In contrast, with the Feldenkrais Method, I found change didn't require my conscious awareness. One day I was walking down the street, and I noticed my shoulders were back and my chest was open. But I couldn't think myself, nor physically force myself, there.
Carol: That's right. It's so interesting to me how sometimes changes can be quick, and something new will appear in my life immediately after a lesson. Other times, new ways of moving manifest, and I'm not even sure which lesson it came from. Was it a lesson from yesterday or the day before, or maybe it was that a bunch of variations over time married in a way that allowed a new possibility for me in action? I find and delight in the surprises that Awareness Through Movement can provide us.
Ira: How has your relationship with yourself changed over time because you engaged in this process of exploration presented to you by the Feldenkrais Method?
Carol: Thinking back to my drive and the way I was with myself before the training, I can say that, over time, the method has profoundly altered my sense of self and my relationship with myself. It has enriched my way of living life. The path to knowing myself in a deeper way has opened me up to dreams and hopes for my life that I had forgotten or desired paths I was forced to abandon. And I honestly don't know who I'd be without it.
Ira: You're going to be teaching a weekly series in March called Poise and Agility in Action. I'm curious, how would you define poise and agility? How do you relate to these terms throughout a day?
Carol: There are many ways to think about the word poise. And truly, each of us will define this concept for ourselves, guided by the connection to our inner self and our movements. For me, it is about approaching one's daily activities with balance while in an equanimous state of being open. Finding the pathways to blend harmoniously - feelings, sensations, thinking, and action. It's not always easy. Emotions can dominate, or habits of organization can veil options, but that's the direction that I look for in myself when I approach whatever it is I'm engaging in.
On the other hand, agility is about what's possible for our structure in terms of action. It's about how your entire self contributes to the fluidity of an action in a graceful, efficient, and well-distributed way.
Many of us may be used to connecting agility to sports, but this isn't a term-limited to athletes. Even in such everyday activities as washing dishes, or vacuuming, I find a way of connecting with these ideas. The more I can make finer distinctions, and the more I can be present and fully inhabit myself—from the toes, to the fingers, to my back ribs, and up to the top of the head—I find I'm better. I'm better in my daily life, in my daily attitude. I live with the method as a moment-by-moment practice. Of course, it's not always easy!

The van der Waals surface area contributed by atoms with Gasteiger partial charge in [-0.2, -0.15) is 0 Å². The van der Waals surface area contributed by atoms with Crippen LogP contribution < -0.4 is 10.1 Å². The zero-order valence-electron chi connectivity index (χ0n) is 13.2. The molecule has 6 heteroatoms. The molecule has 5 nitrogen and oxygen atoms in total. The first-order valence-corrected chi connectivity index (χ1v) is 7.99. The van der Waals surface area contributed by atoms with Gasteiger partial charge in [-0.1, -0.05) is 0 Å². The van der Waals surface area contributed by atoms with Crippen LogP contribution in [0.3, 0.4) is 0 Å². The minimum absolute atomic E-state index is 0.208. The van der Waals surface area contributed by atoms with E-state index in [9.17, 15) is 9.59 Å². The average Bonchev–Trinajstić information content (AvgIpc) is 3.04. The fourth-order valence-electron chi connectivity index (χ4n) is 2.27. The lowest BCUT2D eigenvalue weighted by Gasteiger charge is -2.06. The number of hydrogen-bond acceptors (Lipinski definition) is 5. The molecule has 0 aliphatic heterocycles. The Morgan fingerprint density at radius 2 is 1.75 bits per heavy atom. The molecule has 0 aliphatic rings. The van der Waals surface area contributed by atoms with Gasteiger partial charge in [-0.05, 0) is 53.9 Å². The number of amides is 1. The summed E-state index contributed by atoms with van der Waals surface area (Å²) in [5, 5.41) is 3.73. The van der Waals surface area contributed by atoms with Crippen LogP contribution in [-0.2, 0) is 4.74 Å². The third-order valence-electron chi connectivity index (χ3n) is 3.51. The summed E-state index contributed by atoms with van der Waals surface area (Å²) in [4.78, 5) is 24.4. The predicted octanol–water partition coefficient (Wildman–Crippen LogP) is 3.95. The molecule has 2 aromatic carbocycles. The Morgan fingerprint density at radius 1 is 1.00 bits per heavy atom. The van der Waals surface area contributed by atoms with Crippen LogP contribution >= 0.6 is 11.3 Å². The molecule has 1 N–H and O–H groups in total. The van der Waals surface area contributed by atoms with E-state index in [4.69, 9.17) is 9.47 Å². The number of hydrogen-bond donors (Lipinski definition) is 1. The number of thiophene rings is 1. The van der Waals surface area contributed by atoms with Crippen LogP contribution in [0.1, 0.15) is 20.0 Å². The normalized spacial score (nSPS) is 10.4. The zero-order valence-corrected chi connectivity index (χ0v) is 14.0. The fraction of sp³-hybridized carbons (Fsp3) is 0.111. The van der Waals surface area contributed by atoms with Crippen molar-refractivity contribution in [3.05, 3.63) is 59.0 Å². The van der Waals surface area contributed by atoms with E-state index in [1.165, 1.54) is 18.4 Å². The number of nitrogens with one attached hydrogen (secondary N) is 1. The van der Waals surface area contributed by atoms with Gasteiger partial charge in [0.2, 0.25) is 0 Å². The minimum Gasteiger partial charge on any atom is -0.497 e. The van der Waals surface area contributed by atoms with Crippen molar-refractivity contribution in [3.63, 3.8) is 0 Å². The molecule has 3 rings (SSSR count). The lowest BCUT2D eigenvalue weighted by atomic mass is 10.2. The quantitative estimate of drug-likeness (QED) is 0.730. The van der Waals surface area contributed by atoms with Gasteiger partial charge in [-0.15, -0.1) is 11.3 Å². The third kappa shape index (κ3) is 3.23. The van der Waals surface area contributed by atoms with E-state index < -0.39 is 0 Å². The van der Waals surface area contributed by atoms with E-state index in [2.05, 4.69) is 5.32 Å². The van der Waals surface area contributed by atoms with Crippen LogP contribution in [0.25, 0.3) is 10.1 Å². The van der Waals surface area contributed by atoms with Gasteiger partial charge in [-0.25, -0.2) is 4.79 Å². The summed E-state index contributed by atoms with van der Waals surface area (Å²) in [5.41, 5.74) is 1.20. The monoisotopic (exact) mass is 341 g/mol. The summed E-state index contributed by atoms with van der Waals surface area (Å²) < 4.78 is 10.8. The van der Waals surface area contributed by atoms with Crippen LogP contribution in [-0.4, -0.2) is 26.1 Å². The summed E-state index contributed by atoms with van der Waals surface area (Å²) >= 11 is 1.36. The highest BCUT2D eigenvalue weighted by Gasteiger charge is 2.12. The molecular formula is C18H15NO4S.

If we consider this in the context of a bigger arc and trajectory: We've got only so much time here on this planet. How do we potentiate what we want to experience, live the life we have dreamed of, bring to others, and create in the world? That's the direction. It's not a destination I feel like I may ever wholly arrive at, but it's what guides me in my better moments.
Ira: How will your series help people interested in exploring poise & agility for themselves?
Carol: The lessons I've selected were chosen to help people feel the possibility of less resistance as we move and act. And this process will also create a gateway for each to discover for the first time, or renew a connection to our interior, to know more deeply and richly ourselves. We will explore how to find and maintain balance, physically and mentally, even when confronted by exterior challenges. There will be a range of positions and relationships to gravity. Some of the lessons may be dynamic for some, as we explore the different shaping that's possible for us.
Exploring all the shapes we can be in is extremely important. As children, we're rolling around and shaping ourselves in various ways, but I've noticed that as many people age, they begin to funnel their movements toward a limited repertoire of actions that are reduced compared to what their potential is. So having our spine in different shapes and in different relationships to gravity, as well as our hips, our limbs, etc., can bring an openness to how we can use ourselves to enrich the image we carry of ourselves. And from this opening comes our gate to self-determination and freedom!
If you're curious to explore poise and agility for yourself, please join Carol for a free introductory class via YouTube, Facebook, or Zoom on Thursday, February 24 from 12:00PM -1:15PM EST.